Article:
Because of the very high number of short sequence reads, Johnson et al (Johnson et al., 2007) suggested that the ChIP-seq procedure would identify binding sites very accurately. When we evaluated the sequence reads at the Hmgcr promoter relative to our previously published DNAse I footprinting analysis using recombinant SREBP and 32P labeled DNA from this region in vitro (Millinder-Vallett et al., 1996), the enrichment of the ChIP seq reads correlated very precisely with the three regions of DNA protected by recombinant SREBP in vitro (Figure S3) providing a compelling example of the congruence of the in vitro and in vivo DNA binding studies.
To evaluate how the genome-wide binding analysis correlates with global regulation of gene expression by SREBP-2, we also compared gene expression patterns using RNA from livers of mice fed chow supplemented with either LE where SREBP-2 nuclear levels are elevated (Figure 1) or cholesterol where nuclear levels of SREBP-2 are dramatically lower. A gene set enrichment analysis (GSEA) for this comparison is plotted in Figure 3A; the X-axis presents a rank order of all genes according to their differential expression (fold change and p value) in LE vs. cholesterol fed samples. The tick-marks above the plot indicate the presence of a ChIP-identified binding peak near the gene sampled in the expression microarray and the relative peak density within the ranked gene list is also displayed around the tick marks. The high peak density within the high differentially expressed region of the GSEA revealed a very high correlation between the two data sets (p =2e−14).
The motif finding program MEME (Bailey, 2002) was next applied to the sequences covered by the SREBP-2 peaks (Figure 3B). We found four motifs showing strong enrichment in the SREBP-2 peak regions (with E-values < 1.4×10−31). Interestingly, the highest scoring motif corresponds to an SREBP binding element that was defined by our previous studies using sequence alignment, in vitro mutagenesis, and chemical probing studies for recombinant SREBPs (Millinder-Vallett et al., 1996). The second highest scoring motif corresponds to an E-box that is prototypical of bHLH-LZ transcription factors. The generic E-box reads 5′-CANNTG-3′ and different bHLH proteins have a preference for the bases in the middle (Murre et al., 1994). It is interesting that the E-box identified by our global analysis 5′-CACGTG-3′ is identical to the preferred E-box identified for SREBPs by in vitro DNA site selection and mutagenesis (Kim et al., 1995). The additional over-represented motifs correspond to consensus sites for NF-Y and Sp1, two transcription factors known to function synergistically with SREBPs in transcriptional activation (Osborne, 1995).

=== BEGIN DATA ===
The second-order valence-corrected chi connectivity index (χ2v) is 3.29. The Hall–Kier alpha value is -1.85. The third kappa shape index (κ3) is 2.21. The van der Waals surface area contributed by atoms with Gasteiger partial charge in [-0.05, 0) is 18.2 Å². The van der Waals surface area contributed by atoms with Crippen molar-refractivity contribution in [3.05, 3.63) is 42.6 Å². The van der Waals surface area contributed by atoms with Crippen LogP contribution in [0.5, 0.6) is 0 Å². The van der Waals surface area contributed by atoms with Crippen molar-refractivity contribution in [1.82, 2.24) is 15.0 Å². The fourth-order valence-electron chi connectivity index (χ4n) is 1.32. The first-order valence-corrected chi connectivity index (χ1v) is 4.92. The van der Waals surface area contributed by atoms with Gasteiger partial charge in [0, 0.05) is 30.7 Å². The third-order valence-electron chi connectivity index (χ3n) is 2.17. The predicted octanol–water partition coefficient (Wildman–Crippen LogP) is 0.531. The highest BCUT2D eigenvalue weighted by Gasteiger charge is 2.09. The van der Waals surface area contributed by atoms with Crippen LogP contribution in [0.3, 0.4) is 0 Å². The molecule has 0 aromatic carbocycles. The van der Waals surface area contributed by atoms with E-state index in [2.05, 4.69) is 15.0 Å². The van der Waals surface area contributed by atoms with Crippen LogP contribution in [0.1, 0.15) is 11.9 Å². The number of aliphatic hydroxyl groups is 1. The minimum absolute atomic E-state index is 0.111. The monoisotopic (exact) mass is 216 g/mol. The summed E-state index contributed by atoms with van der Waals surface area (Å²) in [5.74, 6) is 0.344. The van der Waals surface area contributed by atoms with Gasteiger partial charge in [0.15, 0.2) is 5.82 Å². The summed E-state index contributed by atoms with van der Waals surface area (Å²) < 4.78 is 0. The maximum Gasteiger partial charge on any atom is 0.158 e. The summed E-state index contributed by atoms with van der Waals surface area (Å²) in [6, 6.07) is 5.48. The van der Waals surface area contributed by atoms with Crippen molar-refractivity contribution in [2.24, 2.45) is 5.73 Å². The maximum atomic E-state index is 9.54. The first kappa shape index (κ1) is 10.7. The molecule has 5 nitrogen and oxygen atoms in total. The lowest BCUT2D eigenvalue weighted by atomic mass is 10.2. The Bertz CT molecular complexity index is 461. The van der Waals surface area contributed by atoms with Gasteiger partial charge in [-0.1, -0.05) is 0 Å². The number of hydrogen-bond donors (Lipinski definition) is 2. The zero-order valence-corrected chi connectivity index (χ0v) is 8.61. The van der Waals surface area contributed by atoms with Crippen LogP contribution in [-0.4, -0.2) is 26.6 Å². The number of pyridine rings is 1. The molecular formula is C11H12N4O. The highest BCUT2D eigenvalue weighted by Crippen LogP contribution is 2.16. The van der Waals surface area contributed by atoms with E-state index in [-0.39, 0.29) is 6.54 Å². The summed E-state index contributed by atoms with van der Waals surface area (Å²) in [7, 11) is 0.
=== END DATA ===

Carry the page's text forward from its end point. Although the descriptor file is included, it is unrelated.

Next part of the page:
Because the SRE motif (motif 1 above) is an atypical binding site for bHLHLZ proteins, we used site-specific manual ChIP to confirm SREBP-2 binding to several of the predicted SRE motif peaks. We designed primers to amplify the regions overlapping 12 SRE containing peaks and there was significant enrichment in all 12 with the SREBP-2 precipitated chromatin (Table 1).
Next, we used DAVID Gene Ontology software (Dennis et al., 2003) to categorize the SREBP-2 ChIP-seq genes by apparent functional annotation. In this analysis, broad biological categories that were significantly represented were mostly metabolic processes, and more specific categories included lipid metabolic processes and cholesterol metabolism as expected (Figure S4A). Several other categories were significantly associated with the SREBP-2 ChIP-seq data set, including regulation of apoptosis and autophagy (Figure S4B). SREBPs are known to be substrates for the apoptotic Caspase 3 in vitro and SREBP cleavage in cells can be induced by signals that initiate apoptosis (Wang et al., 1996). However, there was no prior suggestion that SREBPs might be associated with autophagy.
Autophagy is a catabolic response cells utilize to adapt to limiting nutrients in order to recapture and recycle cellular building blocks as well as to degrade damaged proteins and whole organelles and to attack intracellular pathogens (Mizushima and Klionsky, 2007; Mizushima and Levine, 2010; Sumpter and Levine, 2010). SREBP-2 is key to the cells response to low levels of cellular sterols, a key class of cellular nutrients. Cellular reserves of cholesterol are stored as cholesterol-esters within cytoplasmic lipid droplets along with triglycerides (TG) and recent observations suggest that liberation of stored lipids from within these droplets may be mobilized by an autophagy related process (Singh et al., 2009). When autophagy was blocked by knockdown of a critical autophagy protein, a significant fraction of total cell TG and cholesterol accumulated within autophagosomes (Singh et al, 2009). Additionally, sterol depletion has been shown to induce autophagy directly (Cheng et al., 2006). Thus, we reasoned that the activation of SREBP-2 during autophagy might be an important part of the cellular nutrient adaptation response to low sterols.